Spiritual Joy: A Lesson from the Prodigal Son
March 11th Readings Reflection: Saturday of the Second Week of Lent
Today’s Gospel is the famous Parable of the Prodigal Son. While reading the Gospel in preparation for this reflection, the following passage in particular stood out to me: “[T]he younger son said to his father, ‘Father, give me the share of your estate that should come to me.’ So the father divided the property between them.” This was the younger son’s fatal error: he wanted instant gratification, desiring to receive his reward immediately rather than wait until his father had died to inherit it. Since this parable can be interpreted allegorically, with a spiritual parallel, there is an important theological lesson to be learned from this.
In the Old Testament, God promised temporal—or earthly—rewards if the Israelites remained faithful to His covenant with them. He also punished them with physical curses, such as plagues and famines, when they failed to obey His laws. Bishop Challoner, who wrote the notes for the Douay-Rheims Bible, explained that God used temporal blessings and curses in the Old Testament because Heaven was not yet opened, and the effects of Original Sin made people “more moved with present and sensible things.”Without God’s grace in their souls, the people of the Old Testament were more likely to respond to promises of physical blessings rather than spiritual blessings.
Now that Christ has opened the Gates of Heaven and restored the life of grace in our souls, He promises us “spiritual and eternal” blessings in return for obeying Him.We know that the things of this earth are passing and that the only true treasure consists of spiritual blessings. As Jesus said regarding the Pharisees who sought praise for their fasting and almsgiving, “[T]hey have received their reward” (Mt 6:2 DRB). While God does grant us countless blessings and graces in this life, we shall receive the fullness of His blessings when we—God willing—reach our heavenly home. There, we will experience eternal joy as we reside in the presence of the Trinity forever with all the saints and angels.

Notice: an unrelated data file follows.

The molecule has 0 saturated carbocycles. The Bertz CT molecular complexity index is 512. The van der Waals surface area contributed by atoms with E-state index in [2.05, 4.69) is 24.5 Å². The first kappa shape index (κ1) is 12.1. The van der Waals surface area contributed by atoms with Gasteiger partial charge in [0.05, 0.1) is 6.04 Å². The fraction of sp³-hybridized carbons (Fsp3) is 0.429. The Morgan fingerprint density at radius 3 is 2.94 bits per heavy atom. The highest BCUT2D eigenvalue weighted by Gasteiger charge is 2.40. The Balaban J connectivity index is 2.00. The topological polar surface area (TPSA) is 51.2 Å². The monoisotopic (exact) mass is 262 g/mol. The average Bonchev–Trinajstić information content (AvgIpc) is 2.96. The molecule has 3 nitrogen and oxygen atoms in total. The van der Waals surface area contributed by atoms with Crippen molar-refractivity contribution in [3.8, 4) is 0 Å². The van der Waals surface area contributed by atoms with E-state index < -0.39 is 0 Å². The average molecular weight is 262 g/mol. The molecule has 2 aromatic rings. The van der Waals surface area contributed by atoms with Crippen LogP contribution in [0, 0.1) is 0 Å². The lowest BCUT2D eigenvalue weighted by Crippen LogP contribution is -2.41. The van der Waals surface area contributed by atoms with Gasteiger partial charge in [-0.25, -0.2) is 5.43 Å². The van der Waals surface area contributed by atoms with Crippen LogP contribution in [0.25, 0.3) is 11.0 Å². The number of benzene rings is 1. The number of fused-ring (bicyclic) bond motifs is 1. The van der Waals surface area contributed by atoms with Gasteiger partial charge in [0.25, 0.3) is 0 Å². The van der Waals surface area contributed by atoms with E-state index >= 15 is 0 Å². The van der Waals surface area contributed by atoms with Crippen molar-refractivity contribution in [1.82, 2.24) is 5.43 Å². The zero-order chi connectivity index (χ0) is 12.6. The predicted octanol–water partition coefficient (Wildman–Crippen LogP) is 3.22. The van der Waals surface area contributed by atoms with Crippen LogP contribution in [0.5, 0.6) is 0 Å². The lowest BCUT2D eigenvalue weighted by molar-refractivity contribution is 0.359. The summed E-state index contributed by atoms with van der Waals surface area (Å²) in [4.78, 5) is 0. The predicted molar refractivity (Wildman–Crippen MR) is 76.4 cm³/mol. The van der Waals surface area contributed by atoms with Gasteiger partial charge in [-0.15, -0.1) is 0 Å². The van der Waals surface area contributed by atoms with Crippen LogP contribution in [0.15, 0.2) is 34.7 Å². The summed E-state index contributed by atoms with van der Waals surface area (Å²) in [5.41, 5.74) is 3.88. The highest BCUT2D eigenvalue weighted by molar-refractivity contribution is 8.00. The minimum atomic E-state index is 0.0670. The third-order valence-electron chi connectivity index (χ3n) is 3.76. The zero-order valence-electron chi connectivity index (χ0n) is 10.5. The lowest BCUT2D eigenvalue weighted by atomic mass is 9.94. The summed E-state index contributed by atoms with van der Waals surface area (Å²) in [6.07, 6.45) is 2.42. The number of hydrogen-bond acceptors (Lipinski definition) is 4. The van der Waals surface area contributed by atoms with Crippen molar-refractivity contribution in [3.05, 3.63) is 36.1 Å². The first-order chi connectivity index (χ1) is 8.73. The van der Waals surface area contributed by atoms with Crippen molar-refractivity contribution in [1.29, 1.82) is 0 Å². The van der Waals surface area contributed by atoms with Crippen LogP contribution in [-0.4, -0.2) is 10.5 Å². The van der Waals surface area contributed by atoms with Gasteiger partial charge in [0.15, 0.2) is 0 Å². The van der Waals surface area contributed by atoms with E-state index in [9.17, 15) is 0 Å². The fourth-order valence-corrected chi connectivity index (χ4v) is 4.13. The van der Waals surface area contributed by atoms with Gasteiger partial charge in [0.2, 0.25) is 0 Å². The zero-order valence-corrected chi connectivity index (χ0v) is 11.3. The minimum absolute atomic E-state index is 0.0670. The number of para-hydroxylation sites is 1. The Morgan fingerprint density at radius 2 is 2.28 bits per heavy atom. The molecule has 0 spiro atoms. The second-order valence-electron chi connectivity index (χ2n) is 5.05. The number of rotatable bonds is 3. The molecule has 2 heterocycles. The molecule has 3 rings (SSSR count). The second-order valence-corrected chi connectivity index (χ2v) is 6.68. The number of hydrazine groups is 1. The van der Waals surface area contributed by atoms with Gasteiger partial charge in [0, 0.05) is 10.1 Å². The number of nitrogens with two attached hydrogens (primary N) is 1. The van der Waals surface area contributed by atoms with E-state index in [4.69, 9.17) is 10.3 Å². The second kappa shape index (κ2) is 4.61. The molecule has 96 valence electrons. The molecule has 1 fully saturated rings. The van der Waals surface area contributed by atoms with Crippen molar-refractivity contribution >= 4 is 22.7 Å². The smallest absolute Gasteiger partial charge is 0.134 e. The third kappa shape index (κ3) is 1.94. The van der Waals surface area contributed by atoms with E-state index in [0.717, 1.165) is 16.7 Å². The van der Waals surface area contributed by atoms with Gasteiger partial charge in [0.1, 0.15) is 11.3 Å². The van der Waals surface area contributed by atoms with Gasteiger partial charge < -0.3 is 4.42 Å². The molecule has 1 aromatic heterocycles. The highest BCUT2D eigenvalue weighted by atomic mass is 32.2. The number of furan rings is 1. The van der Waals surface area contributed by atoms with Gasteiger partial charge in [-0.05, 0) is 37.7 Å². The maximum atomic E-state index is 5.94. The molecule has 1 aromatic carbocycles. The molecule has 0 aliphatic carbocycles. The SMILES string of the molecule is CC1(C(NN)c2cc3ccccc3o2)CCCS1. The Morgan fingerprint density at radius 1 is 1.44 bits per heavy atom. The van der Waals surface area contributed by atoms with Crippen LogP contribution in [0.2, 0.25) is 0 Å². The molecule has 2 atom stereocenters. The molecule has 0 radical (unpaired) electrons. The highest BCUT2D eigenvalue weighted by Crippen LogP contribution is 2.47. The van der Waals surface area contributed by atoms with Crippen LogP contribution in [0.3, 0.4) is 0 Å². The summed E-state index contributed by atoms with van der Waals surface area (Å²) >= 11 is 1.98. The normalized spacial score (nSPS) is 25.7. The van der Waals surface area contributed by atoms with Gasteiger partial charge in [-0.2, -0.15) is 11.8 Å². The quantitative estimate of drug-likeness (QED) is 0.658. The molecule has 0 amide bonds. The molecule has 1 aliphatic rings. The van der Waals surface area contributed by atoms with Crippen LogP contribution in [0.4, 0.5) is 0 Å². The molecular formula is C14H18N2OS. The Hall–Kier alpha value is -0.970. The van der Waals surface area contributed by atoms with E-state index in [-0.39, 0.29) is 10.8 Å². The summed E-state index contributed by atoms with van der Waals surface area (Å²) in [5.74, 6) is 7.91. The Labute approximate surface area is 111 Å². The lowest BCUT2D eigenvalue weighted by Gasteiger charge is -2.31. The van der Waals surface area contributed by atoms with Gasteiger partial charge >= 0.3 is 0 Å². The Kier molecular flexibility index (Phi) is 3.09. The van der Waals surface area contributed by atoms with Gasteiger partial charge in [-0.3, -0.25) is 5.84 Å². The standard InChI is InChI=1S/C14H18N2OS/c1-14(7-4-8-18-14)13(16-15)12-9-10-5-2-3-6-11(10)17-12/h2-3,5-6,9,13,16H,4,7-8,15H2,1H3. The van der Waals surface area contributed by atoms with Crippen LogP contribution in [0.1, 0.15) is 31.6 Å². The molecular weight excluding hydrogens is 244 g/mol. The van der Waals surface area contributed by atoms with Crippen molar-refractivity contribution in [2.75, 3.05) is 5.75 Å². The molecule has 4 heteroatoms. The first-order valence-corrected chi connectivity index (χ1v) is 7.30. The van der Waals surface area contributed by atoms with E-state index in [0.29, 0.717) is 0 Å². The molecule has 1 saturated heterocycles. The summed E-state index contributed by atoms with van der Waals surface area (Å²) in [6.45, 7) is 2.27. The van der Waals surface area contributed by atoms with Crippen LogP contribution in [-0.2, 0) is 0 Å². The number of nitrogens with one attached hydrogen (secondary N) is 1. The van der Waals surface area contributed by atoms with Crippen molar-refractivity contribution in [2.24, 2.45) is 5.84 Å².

In the meantime, however, we must not become impatient and seek out lesser rewards. In the age of technology, our world is filled with allurements that many people pursue in place of God. While there are certainly numerous earthly goods that are worthy of being enjoyed, they can never bring us the ultimate happiness and fulfillment that we seek. There will always be something inside of us that longs for more; our Faith teaches that this is our natural longing for God, Who is goodness itself. Through the Church’s sacraments, particularly the Holy Eucharist, we are able to receive God’s grace and experience a foretaste of the joys of Heaven.
Thus, we are not left completely without any joy or reward in this life, as long as we remember that true joy can only be found in God. When the Prodigal Son realized that even his father’s hired workers had more to eat than he did, he was able to appreciate the many blessings that had filled his life without the inheritance. This realization led him to return to his father’s house, where, we read, “the celebration began.”
The life of a Christian should be one of joy, for we have the promise of eternal life to give us hope in the darkest of days. May our Lenten penances help us appreciate the many blessings that God has already given us, so that we may rejoice more fully in the glory of His Resurrection.
Bishop Challoner, notes for Dt 28:2, at DRBO, www.DRBO.org.
Challoner, notes for Dt 28:15.
Awesome reflection. We often trade true eternal joy for immediate gratification.
“May our Lenten penances help us appreciate the many blessings that God has already given us, so that we may rejoice more fully in the glory of His Resurrection.” - Amen! Thank you for this beautiful reflection on today’s Gospel.